8

I am running spark on yarn. I don't understand what is the difference between the following settings spark.yarn.executor.memoryOverhead and spark.memory.offHeap.size. Both seem to be settings for allocating off-heap memory to spark executor. Which one should I use? Also what is the recommended setting for executor offheap memory?

Many thanks!

2 Answers 2

21

TL;DR: For Spark 1.x and 2.x, Total Off-Heap Memory = spark.executor.memoryOverhead (spark.offHeap.size included within) For Spark 3.x, Total Off-Heap Memory = spark.executor.memoryOverhead + spark.offHeap.size (credit from this page)

Detailed explanation:

spark.executor.memoryOverhead is used by resource management like YARN, whereas spark.memory.offHeap.size is used by Spark core (memory manager). The relationship a bit different depending on the version.

Spark 2.4.5 and before:

spark.executor.memoryOverhead should include spark.memory.offHeap.size. This means that if you specify offHeap.size, you need to manually add this portion to memoryOverhead for YARN. As you can see from the code below from YarnAllocator.scala, when YARN request resource, it does not know anything about offHeap.size:

private[yarn] val resource = Resource.newInstance(
    executorMemory + memoryOverhead + pysparkWorkerMemory,
    executorCores)

However, the behavior is changed in Spark 3.0:

spark.executor.memoryOverhead does not include spark.memory.offHeap.size anymore. YARN will include offHeap.size for you when requesting resources. From the new documentation:

Note: Additional memory includes PySpark executor memory (when spark.executor.pyspark.memory is not configured) and memory used by other non-executor processes running in the same container. The maximum memory size of container to running executor is determined by the sum of spark.executor.memoryOverhead, spark.executor.memory, spark.memory.offHeap.size and spark.executor.pyspark.memory.

And from the code you can also tell:

private[yarn] val resource: Resource = {
    val resource = Resource.newInstance(
      executorMemory + executorOffHeapMemory + memoryOverhead + pysparkWorkerMemory, executorCores)
    ResourceRequestHelper.setResourceRequests(executorResourceRequests, resource)
    logDebug(s"Created resource capability: $resource")
    resource
  }

For more details of this change you can refer to this Pull Request.

For your second question, what is the recommended setting for executor offheap memory? It depends on your application and you need some testing. I found this page helpful to explain it further:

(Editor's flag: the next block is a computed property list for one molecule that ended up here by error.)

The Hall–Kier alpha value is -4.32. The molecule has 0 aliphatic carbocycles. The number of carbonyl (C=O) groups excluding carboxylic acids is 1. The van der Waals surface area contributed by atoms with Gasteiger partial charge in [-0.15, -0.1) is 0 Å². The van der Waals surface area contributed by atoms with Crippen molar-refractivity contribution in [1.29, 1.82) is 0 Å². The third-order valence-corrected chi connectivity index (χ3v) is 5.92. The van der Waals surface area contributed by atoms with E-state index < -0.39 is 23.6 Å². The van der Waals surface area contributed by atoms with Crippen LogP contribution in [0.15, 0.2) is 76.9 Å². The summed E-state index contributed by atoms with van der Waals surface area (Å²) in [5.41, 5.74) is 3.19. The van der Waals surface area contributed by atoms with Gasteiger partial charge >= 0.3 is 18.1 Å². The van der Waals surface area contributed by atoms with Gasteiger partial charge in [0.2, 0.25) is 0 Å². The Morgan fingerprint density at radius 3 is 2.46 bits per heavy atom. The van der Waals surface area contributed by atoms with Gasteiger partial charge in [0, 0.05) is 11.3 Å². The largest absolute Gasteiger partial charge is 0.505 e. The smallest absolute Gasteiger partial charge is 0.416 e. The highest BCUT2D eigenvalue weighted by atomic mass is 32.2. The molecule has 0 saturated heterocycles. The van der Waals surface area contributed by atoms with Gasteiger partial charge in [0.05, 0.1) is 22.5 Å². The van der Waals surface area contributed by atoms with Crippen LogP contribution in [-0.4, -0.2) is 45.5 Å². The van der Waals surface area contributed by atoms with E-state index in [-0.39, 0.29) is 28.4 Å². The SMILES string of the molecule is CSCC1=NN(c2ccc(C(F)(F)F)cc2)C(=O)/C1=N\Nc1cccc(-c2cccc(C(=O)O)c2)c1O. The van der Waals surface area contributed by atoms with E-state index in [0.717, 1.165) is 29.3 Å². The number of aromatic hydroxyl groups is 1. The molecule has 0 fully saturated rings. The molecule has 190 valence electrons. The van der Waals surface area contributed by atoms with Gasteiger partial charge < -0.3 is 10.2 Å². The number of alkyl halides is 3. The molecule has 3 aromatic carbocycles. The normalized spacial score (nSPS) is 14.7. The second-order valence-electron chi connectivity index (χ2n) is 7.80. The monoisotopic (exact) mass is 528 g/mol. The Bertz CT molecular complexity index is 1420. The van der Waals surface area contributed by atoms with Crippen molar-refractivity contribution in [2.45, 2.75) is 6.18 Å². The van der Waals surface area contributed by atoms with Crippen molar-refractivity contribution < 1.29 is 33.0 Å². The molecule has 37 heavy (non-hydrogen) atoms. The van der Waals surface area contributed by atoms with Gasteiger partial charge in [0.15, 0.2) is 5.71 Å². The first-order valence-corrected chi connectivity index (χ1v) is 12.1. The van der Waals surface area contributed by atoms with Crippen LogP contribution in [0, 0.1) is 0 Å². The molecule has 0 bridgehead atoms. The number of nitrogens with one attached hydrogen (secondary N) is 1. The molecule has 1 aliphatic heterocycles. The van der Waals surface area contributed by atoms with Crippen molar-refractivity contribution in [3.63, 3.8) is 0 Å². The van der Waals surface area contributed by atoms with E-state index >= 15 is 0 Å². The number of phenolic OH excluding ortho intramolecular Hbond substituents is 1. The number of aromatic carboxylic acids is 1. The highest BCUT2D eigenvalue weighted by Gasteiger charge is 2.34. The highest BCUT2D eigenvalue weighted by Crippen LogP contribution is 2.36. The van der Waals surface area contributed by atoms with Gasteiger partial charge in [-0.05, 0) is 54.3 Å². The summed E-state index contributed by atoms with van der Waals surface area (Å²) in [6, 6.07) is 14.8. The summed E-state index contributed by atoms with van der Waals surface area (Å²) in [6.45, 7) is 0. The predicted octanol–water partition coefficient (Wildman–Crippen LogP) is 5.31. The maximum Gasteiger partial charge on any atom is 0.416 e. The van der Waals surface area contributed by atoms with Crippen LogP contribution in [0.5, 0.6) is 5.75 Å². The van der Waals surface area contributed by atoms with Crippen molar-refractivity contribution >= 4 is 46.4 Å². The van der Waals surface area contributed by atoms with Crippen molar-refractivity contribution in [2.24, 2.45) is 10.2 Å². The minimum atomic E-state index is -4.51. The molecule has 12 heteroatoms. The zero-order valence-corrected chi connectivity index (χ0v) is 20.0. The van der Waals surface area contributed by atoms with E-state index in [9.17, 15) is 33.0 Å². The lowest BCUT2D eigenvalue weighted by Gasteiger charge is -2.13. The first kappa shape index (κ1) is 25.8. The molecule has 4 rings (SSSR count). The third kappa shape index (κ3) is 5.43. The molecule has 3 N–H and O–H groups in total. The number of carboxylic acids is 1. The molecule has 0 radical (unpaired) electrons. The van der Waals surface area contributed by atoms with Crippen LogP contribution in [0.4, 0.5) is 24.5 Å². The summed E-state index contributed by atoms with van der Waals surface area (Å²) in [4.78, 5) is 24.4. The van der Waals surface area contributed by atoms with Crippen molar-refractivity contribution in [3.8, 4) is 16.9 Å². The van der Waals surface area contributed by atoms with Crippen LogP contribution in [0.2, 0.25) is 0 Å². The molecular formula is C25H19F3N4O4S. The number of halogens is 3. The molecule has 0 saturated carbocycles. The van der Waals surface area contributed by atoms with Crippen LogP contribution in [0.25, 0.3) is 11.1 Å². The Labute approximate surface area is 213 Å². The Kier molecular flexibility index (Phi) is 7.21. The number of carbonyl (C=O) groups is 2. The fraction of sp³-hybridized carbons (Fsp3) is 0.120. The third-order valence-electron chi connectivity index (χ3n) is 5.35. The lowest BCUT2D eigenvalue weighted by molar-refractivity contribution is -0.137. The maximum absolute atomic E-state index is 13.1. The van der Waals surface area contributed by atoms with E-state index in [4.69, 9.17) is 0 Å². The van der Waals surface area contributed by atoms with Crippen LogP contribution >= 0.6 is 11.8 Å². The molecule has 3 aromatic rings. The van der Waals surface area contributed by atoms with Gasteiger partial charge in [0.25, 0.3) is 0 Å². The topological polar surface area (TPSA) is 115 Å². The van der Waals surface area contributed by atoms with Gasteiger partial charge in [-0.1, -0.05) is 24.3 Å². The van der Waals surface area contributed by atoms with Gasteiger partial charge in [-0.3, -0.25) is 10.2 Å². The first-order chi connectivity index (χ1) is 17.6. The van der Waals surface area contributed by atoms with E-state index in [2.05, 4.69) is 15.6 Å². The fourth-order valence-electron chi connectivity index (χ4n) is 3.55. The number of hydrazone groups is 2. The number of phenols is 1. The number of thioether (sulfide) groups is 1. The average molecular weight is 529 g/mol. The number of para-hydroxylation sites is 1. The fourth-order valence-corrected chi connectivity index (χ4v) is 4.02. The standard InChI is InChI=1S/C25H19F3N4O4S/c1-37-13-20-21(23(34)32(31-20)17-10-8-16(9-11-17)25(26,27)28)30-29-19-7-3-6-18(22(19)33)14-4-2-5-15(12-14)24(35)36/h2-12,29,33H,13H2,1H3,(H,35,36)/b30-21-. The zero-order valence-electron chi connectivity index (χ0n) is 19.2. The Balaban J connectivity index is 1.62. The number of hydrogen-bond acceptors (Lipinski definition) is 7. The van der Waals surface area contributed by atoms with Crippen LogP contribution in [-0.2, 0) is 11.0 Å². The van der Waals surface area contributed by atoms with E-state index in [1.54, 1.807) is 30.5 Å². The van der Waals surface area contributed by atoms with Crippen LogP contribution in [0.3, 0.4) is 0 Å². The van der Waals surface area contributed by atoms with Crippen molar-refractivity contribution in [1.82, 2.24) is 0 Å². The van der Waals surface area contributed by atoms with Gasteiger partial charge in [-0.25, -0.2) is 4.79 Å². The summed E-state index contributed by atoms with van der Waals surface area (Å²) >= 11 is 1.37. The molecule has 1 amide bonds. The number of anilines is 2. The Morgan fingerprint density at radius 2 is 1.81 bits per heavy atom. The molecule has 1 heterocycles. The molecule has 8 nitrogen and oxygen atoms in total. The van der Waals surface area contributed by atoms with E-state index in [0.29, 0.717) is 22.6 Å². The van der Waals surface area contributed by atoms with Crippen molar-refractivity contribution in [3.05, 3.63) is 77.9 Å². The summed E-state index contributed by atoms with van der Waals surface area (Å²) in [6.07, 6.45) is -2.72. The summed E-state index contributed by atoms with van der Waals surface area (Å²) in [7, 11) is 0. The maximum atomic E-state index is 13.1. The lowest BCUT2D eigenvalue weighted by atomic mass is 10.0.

Off-heap memory is a great way to reduce GC pauses because it's not in the GC's scope. However, it brings an overhead of serialization and deserialization. The latter in its turn makes that the off-heap data can be sometimes put onto heap memory and hence be exposed to GC. Also, the new data format brought by Project Tungsten (array of bytes) helps to reduce the GC overhead. These 2 reasons make that the use of off-heap memory in Apache Spark applications should be carefully planned and, especially, tested.

BTW, spark.yarn.executor.memoryOverhead is deprecated and changed to spark.executor.memoryOverhead, which is common for YARN and Kubernetes.

1
  • 1
    Can you please elaborate more on the differences between these 2 parameters? Commented Jul 23, 2020 at 0:20
0
  1. spark.yarn.executor.memoryOverhead is used in StaticMemoryManager. This is used in older Spark Version like 1.2.

The amount of off heap memory (in megabytes) to be allocated per executor. This is memory that accounts for things like VM overheads, interned strings, other native overheads, etc. This tends to grow with the executor size (typically 6-10%).

You can find this in older Spark docs,like Spark1.2 docs:

https://spark.apache.org/docs/1.2.0/running-on-yarn.html

  1. spark.memory.offHeap.size is used in UnifiedMemoryManager, which is used by default after version 1.6

The absolute amount of memory in bytes which can be used for off-heap allocation. This setting has no impact on heap memory usage, so if your executors' total memory consumption must fit within some hard limit then be sure to shrink your JVM heap size accordingly. This must be set to a positive value when spark.memory.offHeap.enabled=true.

You can find this in lates Spark docs,like Spark2.4 docs:

https://spark.apache.org/docs/2.4.4/configuration.html

Your Answer

By clicking “Post Your Answer”, you agree to our terms of service and acknowledge you have read our privacy policy.

Not the answer you're looking for? Browse other questions tagged or ask your own question.